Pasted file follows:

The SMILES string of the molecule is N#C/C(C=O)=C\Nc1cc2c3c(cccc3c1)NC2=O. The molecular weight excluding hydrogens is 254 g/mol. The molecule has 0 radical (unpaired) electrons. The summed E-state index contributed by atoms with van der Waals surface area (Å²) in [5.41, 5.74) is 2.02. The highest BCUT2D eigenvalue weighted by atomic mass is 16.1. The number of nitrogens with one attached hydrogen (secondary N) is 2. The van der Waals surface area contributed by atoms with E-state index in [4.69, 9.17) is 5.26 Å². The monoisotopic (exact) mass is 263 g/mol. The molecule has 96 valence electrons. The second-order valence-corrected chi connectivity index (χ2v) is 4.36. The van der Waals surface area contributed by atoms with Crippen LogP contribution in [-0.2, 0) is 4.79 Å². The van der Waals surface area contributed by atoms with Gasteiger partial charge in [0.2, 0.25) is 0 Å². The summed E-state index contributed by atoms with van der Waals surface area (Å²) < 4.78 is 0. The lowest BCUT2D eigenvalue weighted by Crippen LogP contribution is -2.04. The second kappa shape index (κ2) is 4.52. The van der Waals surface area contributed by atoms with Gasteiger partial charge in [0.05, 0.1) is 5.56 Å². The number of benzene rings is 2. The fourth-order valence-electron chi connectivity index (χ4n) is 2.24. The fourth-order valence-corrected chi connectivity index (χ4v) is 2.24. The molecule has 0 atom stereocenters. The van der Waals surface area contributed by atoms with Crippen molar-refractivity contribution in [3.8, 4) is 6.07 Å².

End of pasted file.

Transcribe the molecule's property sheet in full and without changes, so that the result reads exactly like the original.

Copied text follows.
The SMILES string of the molecule is N#C/C(C=O)=C\Nc1cc2c3c(cccc3c1)NC2=O. The molecular weight excluding hydrogens is 254 g/mol. The molecule has 0 radical (unpaired) electrons. The summed E-state index contributed by atoms with van der Waals surface area (Å²) in [5.41, 5.74) is 2.02. The highest BCUT2D eigenvalue weighted by atomic mass is 16.1. The number of nitrogens with one attached hydrogen (secondary N) is 2. The van der Waals surface area contributed by atoms with E-state index in [4.69, 9.17) is 5.26 Å². The monoisotopic (exact) mass is 263 g/mol. The molecule has 96 valence electrons. The second-order valence-corrected chi connectivity index (χ2v) is 4.36. The van der Waals surface area contributed by atoms with Crippen LogP contribution in [-0.2, 0) is 4.79 Å². The van der Waals surface area contributed by atoms with Gasteiger partial charge in [0.2, 0.25) is 0 Å². The summed E-state index contributed by atoms with van der Waals surface area (Å²) < 4.78 is 0. The lowest BCUT2D eigenvalue weighted by Crippen LogP contribution is -2.04. The second kappa shape index (κ2) is 4.52. The van der Waals surface area contributed by atoms with Gasteiger partial charge in [0.05, 0.1) is 5.56 Å². The number of benzene rings is 2. The fourth-order valence-electron chi connectivity index (χ4n) is 2.24. The fourth-order valence-corrected chi connectivity index (χ4v) is 2.24. The molecule has 0 atom stereocenters. The van der Waals surface area contributed by atoms with Crippen molar-refractivity contribution in [3.8, 4) is 6.07 Å².